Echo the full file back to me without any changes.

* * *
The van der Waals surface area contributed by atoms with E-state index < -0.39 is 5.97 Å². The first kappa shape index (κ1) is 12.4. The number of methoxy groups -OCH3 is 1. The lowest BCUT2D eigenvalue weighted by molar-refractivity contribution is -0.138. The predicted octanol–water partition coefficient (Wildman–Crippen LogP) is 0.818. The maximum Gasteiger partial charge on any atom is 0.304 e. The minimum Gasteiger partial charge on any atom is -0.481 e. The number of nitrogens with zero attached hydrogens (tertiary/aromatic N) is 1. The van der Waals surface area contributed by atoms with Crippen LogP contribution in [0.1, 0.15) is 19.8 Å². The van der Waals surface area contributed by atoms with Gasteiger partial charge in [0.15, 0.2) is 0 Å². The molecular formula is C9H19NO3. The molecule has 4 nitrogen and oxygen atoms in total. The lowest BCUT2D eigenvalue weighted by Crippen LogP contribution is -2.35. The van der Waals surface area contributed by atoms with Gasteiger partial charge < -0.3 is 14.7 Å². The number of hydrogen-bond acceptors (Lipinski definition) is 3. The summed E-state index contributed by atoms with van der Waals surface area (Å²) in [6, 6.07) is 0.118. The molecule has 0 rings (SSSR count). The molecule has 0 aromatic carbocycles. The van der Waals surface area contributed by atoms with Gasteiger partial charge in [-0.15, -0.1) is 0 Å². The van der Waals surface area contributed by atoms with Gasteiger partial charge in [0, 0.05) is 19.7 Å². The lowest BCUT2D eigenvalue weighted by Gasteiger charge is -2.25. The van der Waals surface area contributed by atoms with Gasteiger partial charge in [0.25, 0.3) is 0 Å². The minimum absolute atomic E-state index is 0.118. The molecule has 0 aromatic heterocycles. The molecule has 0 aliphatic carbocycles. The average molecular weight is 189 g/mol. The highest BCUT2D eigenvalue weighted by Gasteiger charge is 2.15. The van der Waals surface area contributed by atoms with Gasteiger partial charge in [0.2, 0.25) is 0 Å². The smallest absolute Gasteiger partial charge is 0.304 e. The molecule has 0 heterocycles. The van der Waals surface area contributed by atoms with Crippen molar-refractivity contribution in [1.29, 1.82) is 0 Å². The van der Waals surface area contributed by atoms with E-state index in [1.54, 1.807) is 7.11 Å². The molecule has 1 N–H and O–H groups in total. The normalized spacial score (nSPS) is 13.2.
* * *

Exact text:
The van der Waals surface area contributed by atoms with E-state index < -0.39 is 5.97 Å². The first kappa shape index (κ1) is 12.4. The number of methoxy groups -OCH3 is 1. The lowest BCUT2D eigenvalue weighted by molar-refractivity contribution is -0.138. The predicted octanol–water partition coefficient (Wildman–Crippen LogP) is 0.818. The maximum Gasteiger partial charge on any atom is 0.304 e. The minimum Gasteiger partial charge on any atom is -0.481 e. The number of nitrogens with zero attached hydrogens (tertiary/aromatic N) is 1. The van der Waals surface area contributed by atoms with Crippen LogP contribution in [0.1, 0.15) is 19.8 Å². The van der Waals surface area contributed by atoms with Gasteiger partial charge in [0.15, 0.2) is 0 Å². The molecular formula is C9H19NO3. The molecule has 4 nitrogen and oxygen atoms in total. The lowest BCUT2D eigenvalue weighted by Crippen LogP contribution is -2.35. The van der Waals surface area contributed by atoms with Gasteiger partial charge < -0.3 is 14.7 Å². The number of hydrogen-bond acceptors (Lipinski definition) is 3. The summed E-state index contributed by atoms with van der Waals surface area (Å²) in [6, 6.07) is 0.118. The molecule has 0 rings (SSSR count). The molecule has 0 aromatic carbocycles. The van der Waals surface area contributed by atoms with Gasteiger partial charge in [-0.15, -0.1) is 0 Å². The van der Waals surface area contributed by atoms with Gasteiger partial charge in [0, 0.05) is 19.7 Å². The lowest BCUT2D eigenvalue weighted by Gasteiger charge is -2.25. The van der Waals surface area contributed by atoms with Gasteiger partial charge in [0.25, 0.3) is 0 Å². The minimum absolute atomic E-state index is 0.118. The molecule has 0 aromatic heterocycles. The molecule has 0 aliphatic carbocycles. The average molecular weight is 189 g/mol. The highest BCUT2D eigenvalue weighted by Gasteiger charge is 2.15. The van der Waals surface area contributed by atoms with Gasteiger partial charge in [0.2, 0.25) is 0 Å². The smallest absolute Gasteiger partial charge is 0.304 e. The molecule has 0 heterocycles. The van der Waals surface area contributed by atoms with Crippen molar-refractivity contribution in [1.29, 1.82) is 0 Å². The van der Waals surface area contributed by atoms with E-state index in [1.54, 1.807) is 7.11 Å². The molecule has 1 N–H and O–H groups in total. The normalized spacial score (nSPS) is 13.2.